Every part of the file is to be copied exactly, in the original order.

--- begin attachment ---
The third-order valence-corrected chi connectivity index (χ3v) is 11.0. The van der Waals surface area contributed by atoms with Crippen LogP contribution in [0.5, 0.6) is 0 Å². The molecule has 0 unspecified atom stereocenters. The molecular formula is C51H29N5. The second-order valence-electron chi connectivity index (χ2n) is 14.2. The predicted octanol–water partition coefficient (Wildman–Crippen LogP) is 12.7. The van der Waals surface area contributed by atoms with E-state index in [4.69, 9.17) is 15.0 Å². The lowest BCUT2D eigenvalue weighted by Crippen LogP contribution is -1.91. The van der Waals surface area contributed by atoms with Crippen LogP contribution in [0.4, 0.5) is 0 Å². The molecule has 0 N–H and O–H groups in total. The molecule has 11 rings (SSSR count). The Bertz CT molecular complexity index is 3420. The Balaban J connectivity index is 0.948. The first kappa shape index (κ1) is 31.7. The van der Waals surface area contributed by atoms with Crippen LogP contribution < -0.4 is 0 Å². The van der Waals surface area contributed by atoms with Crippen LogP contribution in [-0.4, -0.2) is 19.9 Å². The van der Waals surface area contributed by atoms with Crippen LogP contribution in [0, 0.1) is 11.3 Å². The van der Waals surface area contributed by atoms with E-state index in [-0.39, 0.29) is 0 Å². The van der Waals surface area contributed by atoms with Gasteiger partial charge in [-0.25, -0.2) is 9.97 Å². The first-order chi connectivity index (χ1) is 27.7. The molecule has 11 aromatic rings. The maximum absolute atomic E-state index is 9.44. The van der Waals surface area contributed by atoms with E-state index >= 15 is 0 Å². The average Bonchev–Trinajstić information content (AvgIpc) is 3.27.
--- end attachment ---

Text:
The third-order valence-corrected chi connectivity index (χ3v) is 11.0. The van der Waals surface area contributed by atoms with Crippen LogP contribution in [0.5, 0.6) is 0 Å². The molecule has 0 unspecified atom stereocenters. The molecular formula is C51H29N5. The second-order valence-electron chi connectivity index (χ2n) is 14.2. The predicted octanol–water partition coefficient (Wildman–Crippen LogP) is 12.7. The van der Waals surface area contributed by atoms with E-state index in [4.69, 9.17) is 15.0 Å². The lowest BCUT2D eigenvalue weighted by Crippen LogP contribution is -1.91. The van der Waals surface area contributed by atoms with Crippen LogP contribution in [0.4, 0.5) is 0 Å². The molecule has 0 N–H and O–H groups in total. The molecule has 11 rings (SSSR count). The Bertz CT molecular complexity index is 3420. The Balaban J connectivity index is 0.948. The first kappa shape index (κ1) is 31.7. The van der Waals surface area contributed by atoms with Crippen LogP contribution < -0.4 is 0 Å². The van der Waals surface area contributed by atoms with Crippen LogP contribution in [-0.4, -0.2) is 19.9 Å². The van der Waals surface area contributed by atoms with Crippen LogP contribution in [0, 0.1) is 11.3 Å². The van der Waals surface area contributed by atoms with E-state index in [-0.39, 0.29) is 0 Å². The van der Waals surface area contributed by atoms with Gasteiger partial charge in [-0.25, -0.2) is 9.97 Å². The first-order chi connectivity index (χ1) is 27.7. The molecule has 11 aromatic rings. The maximum absolute atomic E-state index is 9.44. The van der Waals surface area contributed by atoms with E-state index >= 15 is 0 Å². The average Bonchev–Trinajstić information content (AvgIpc) is 3.27.